Last year, Philips launched its Fidelio M2L headphones that plugged straight into an iPhone's Lightning port. Now, it has a noise-cancelling version, which draws power from the port and negates the need for batteries.
The Fidelio NC1L headphones use the same 24-bit digital-to-analogue converter as their stablemate, instead of the one on board the phone. This means the conversion that usually happens inside your device can instead be processed inside the cans, eliminating the analogue audio signal having to be sent through that long cable – during which time it can be subjected to all sorts of interference and degradation.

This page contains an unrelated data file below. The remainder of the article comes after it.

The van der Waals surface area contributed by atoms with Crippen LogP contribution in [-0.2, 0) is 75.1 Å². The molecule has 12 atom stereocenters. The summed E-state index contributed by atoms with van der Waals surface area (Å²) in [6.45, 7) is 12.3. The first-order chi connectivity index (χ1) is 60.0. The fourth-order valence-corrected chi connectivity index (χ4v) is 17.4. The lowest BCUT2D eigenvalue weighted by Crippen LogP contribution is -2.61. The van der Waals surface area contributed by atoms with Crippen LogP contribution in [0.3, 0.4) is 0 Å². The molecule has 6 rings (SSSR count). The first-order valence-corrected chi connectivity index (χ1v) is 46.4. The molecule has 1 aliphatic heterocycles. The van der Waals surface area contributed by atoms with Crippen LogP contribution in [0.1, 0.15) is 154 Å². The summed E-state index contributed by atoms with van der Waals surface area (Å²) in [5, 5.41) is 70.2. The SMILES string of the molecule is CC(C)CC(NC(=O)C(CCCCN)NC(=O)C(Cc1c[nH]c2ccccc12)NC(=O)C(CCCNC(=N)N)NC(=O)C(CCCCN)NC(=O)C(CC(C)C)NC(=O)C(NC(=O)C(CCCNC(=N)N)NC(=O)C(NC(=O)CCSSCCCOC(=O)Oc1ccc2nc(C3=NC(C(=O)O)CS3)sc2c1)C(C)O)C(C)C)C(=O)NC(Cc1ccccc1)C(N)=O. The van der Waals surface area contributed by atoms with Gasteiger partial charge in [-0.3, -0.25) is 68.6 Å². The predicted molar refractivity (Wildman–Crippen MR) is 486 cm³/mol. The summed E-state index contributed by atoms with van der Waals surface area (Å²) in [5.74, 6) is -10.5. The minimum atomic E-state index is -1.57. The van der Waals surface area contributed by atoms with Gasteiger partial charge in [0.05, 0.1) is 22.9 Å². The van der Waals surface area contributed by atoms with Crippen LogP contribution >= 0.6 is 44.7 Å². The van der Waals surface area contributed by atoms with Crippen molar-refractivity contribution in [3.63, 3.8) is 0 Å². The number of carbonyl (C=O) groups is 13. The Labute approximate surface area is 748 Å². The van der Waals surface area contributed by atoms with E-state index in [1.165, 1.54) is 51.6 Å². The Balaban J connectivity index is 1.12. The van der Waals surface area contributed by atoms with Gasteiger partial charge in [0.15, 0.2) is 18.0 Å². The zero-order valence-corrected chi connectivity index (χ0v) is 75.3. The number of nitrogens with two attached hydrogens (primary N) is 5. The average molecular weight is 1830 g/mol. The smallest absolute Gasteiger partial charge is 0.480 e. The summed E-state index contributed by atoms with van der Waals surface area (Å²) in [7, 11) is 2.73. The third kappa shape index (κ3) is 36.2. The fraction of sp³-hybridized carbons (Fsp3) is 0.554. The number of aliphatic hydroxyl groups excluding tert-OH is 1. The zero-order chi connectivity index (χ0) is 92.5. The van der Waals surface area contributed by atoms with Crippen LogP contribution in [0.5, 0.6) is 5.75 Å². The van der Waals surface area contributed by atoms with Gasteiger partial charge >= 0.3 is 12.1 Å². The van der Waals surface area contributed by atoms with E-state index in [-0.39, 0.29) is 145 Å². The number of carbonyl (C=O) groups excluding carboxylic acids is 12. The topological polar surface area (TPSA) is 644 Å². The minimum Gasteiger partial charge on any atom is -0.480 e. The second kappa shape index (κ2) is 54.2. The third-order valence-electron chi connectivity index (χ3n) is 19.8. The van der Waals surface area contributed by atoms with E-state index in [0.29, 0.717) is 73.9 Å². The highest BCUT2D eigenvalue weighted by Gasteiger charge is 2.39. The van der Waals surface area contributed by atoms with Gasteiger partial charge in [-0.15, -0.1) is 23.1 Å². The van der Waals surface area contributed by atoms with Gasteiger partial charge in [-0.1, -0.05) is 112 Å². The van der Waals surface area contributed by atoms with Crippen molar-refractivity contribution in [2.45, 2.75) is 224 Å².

The active noise cancellation uses four microphones to monitor external buzz before inverting it to cancel out background sound. That's nothing new, but usually noise-cancelling cans require batteries to keep their circuitry running. Because the Lightning port can also provide power, though, these headphones don't need their own source of juice — instead, they'll… well, they'll run your iPhone's battery down instead.
They're certainly lovely headphones, and the fact that the audio is converted to analogue at your ears means that their sound is clean and clear. But then, at $300 for a pair when they go sale in the US – £200 if straight converted, although we'd expect a higher mark-up in the UK – it better be. [Verge]